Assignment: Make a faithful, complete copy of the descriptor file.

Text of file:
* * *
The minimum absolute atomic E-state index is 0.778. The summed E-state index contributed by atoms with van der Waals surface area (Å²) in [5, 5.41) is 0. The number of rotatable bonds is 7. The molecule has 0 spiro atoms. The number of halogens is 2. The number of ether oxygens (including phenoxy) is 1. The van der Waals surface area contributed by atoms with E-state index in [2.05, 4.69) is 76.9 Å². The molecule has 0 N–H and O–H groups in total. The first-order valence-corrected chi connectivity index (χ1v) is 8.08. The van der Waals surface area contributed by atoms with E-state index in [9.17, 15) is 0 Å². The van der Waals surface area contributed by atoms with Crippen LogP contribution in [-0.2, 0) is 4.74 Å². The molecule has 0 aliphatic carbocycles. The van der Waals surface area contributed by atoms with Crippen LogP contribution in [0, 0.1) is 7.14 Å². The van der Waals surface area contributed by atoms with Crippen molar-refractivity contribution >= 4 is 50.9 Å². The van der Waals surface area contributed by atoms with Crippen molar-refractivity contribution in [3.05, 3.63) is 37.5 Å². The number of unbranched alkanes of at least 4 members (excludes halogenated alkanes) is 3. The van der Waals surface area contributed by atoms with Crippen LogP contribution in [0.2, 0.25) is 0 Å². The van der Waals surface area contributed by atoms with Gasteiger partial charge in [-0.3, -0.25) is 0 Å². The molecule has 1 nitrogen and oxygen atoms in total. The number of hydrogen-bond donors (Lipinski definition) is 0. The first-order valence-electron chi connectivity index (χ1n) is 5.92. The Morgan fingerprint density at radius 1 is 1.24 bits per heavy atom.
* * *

The minimum absolute atomic E-state index is 0.778. The summed E-state index contributed by atoms with van der Waals surface area (Å²) in [5, 5.41) is 0. The number of rotatable bonds is 7. The molecule has 0 spiro atoms. The number of halogens is 2. The number of ether oxygens (including phenoxy) is 1. The van der Waals surface area contributed by atoms with E-state index in [2.05, 4.69) is 76.9 Å². The molecule has 0 N–H and O–H groups in total. The first-order valence-corrected chi connectivity index (χ1v) is 8.08. The van der Waals surface area contributed by atoms with E-state index in [9.17, 15) is 0 Å². The van der Waals surface area contributed by atoms with Crippen LogP contribution in [-0.2, 0) is 4.74 Å². The molecule has 0 aliphatic carbocycles. The van der Waals surface area contributed by atoms with Crippen LogP contribution in [0, 0.1) is 7.14 Å². The van der Waals surface area contributed by atoms with Crippen molar-refractivity contribution >= 4 is 50.9 Å². The van der Waals surface area contributed by atoms with Crippen molar-refractivity contribution in [3.05, 3.63) is 37.5 Å². The number of unbranched alkanes of at least 4 members (excludes halogenated alkanes) is 3. The van der Waals surface area contributed by atoms with Crippen LogP contribution in [0.2, 0.25) is 0 Å². The van der Waals surface area contributed by atoms with Gasteiger partial charge in [-0.3, -0.25) is 0 Å². The molecule has 1 nitrogen and oxygen atoms in total. The number of hydrogen-bond donors (Lipinski definition) is 0. The first-order valence-electron chi connectivity index (χ1n) is 5.92. The Morgan fingerprint density at radius 1 is 1.24 bits per heavy atom.